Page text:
Please ensure Javascript is enabled for purposes of website accessibility

Criminal Practice – Evidence – Proffer Agreement – Defendant’s Breach – Admission of Statements

Criminal Practice – Evidence – Proffer Agreement – Defendant’s Breach – Admission of Statements

Listen to this article

State v. Wills (Lawyers Weekly No. 010-075-14, 23 pp.) (Costa Pleicones, J.) (Donald Beatty, J., joined by Kaye Hearn, J., dissenting) Appealed from Horry County Circuit Court (Steven John, J.) On writ of certiorari to the Court of Appeals. S.C. S. Ct.

Holding: Defendant and his attorney executed a proffer agreement wherein defendant agreed that if a subsequent polygraph examination demonstrated deception, inconsistencies, or that defendant shot the victim, then “the terms of this proffer are null and void and any statements made by [defendant] may be used against him by the State for any legal purpose, including … disposition of charges through plea or trial … and impeachment.” Further, section 7 of the proffer agreement provides in relevant part not only that defendant’s violation of the agreement would render the proffer’s terms null and void, but also that “the State shall have the right to use any information obtained through this Proffer in any fashion, whether direct [or] collateral….” Applying the rules of contract construction here, regardless of the agreement’s wisdom or lack thereof, we agree with the Court of Appeals that, on this record, defendant’s proffer agreement, entered with the advice and consent of counsel, waived the protections of Rule 410, SCRE (providing that pleas, plea discussions, and related statements are inadmissible against a defendant who made the plea or was a participant in the plea discussions, except in limited circumstances).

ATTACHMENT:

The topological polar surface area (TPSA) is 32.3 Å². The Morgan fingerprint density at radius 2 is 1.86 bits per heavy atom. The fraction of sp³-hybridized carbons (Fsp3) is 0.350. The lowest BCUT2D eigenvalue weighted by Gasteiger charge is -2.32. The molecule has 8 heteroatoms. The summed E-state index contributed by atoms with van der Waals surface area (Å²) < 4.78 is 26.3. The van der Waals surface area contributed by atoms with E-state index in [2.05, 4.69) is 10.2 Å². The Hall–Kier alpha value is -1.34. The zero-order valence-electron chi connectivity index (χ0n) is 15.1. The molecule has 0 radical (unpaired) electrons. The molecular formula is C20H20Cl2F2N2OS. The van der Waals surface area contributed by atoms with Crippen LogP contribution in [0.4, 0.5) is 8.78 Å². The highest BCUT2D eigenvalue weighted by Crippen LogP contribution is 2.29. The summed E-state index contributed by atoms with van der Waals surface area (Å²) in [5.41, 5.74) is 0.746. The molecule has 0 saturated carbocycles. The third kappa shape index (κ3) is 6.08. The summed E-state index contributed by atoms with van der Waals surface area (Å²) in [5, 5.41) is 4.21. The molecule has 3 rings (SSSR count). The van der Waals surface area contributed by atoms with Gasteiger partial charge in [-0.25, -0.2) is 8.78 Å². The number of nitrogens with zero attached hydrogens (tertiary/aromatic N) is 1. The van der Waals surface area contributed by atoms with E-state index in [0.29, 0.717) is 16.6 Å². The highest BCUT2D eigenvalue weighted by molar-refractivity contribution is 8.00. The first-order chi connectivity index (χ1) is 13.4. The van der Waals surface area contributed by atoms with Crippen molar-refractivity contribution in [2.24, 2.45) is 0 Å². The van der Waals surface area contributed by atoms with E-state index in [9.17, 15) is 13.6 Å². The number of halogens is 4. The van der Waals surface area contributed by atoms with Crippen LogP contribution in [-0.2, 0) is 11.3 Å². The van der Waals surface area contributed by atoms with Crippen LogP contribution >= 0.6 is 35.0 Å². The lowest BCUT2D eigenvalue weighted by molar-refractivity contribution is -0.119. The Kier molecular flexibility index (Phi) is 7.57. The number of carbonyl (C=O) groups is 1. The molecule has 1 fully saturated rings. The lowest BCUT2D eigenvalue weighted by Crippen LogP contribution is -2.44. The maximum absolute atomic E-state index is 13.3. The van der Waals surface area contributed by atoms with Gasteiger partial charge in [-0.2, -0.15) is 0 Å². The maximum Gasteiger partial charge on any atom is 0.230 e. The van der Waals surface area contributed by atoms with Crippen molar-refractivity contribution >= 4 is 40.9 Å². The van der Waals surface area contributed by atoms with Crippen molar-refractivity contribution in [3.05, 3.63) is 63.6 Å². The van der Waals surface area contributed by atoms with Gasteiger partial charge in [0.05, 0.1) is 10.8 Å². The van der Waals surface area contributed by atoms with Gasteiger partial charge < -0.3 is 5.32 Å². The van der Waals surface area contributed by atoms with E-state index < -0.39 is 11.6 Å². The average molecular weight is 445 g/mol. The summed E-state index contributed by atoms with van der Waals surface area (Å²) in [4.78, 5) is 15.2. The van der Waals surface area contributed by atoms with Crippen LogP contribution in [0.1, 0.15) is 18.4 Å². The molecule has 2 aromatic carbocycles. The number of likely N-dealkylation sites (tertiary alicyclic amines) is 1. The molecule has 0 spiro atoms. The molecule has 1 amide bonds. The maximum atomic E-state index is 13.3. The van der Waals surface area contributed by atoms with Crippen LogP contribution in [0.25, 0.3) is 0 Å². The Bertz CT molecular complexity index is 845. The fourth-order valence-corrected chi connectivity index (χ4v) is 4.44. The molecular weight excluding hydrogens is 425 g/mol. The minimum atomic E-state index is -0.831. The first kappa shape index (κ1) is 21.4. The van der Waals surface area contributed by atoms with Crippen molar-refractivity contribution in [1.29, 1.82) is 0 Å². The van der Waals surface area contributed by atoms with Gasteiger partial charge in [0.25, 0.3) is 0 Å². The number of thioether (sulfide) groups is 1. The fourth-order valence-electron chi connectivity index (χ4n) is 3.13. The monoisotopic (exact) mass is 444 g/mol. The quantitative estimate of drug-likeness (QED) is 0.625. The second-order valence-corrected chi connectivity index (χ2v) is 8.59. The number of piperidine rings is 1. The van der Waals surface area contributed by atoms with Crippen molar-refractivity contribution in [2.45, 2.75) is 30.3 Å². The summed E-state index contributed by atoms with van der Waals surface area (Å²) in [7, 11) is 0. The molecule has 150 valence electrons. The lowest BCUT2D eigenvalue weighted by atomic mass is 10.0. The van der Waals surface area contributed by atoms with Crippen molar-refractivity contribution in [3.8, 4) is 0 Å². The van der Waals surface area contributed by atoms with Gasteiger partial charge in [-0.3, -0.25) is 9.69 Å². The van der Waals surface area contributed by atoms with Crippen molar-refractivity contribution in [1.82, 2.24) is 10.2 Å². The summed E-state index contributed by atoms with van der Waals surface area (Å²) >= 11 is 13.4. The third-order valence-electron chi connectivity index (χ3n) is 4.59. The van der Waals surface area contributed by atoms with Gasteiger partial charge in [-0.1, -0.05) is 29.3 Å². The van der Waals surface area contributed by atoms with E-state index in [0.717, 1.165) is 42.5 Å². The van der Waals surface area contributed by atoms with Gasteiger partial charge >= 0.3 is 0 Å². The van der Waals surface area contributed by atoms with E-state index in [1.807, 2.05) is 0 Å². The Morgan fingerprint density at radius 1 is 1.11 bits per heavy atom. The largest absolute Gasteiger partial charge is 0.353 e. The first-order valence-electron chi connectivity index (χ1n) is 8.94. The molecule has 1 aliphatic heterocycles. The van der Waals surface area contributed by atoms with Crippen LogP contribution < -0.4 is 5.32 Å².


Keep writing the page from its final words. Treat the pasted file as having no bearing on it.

(Beatty, J.) I would hold the Court of Appeals erred in affirming the trial judge’s decision to permit the state to use defendant’s plea statements during its case-in-chief. Initially, I would find defendant’s Miranda waiver did not operate to waive the protections of Rule 410. Instead, the admissibility of the statements was dependent upon the terms of the proffer agreement.

According to the principles of contract law, the agreement was nullified in its entirety when the state found that defendant breached the agreement. Because the state rescinded the agreement, it was void ab initio and the parties were returned to their original positions. Thus, defendant’s plea statements were deemed inadmissible pursuant to Rule 410.

As to future cases, I would find that a breach of a proffer agreement on the part of a defendant permits the state to use a defendant’s plea statements only for purposes of impeachment. I believe such a decision preserves the protections of Rule 410 and effectively maintains the integrity of the judicial process.

Finally, I would caution the state against rescinding an agreement on the sole basis of a failed polygraph examination as these tests are inherently unreliable. Given the lack of reliability, I believe it is patently unfair for the state to use these subjective results as the sole basis for asserting that the defendant was untruthful and, thus, breached a proffer agreement. The inequity is amplified when the state is allowed to use the same statement in its case against the defendant.

I am deeply trouble by the majority’s haste to lend the court’s imprimatur to the knowing misleading of the jury by the use of acknowledged false testimony. No interpretation of contract law should suborn perjury.

Business Law

See all Business Law News


See all Commentary


How Is My Site?

View Results

Loading ... Loading ...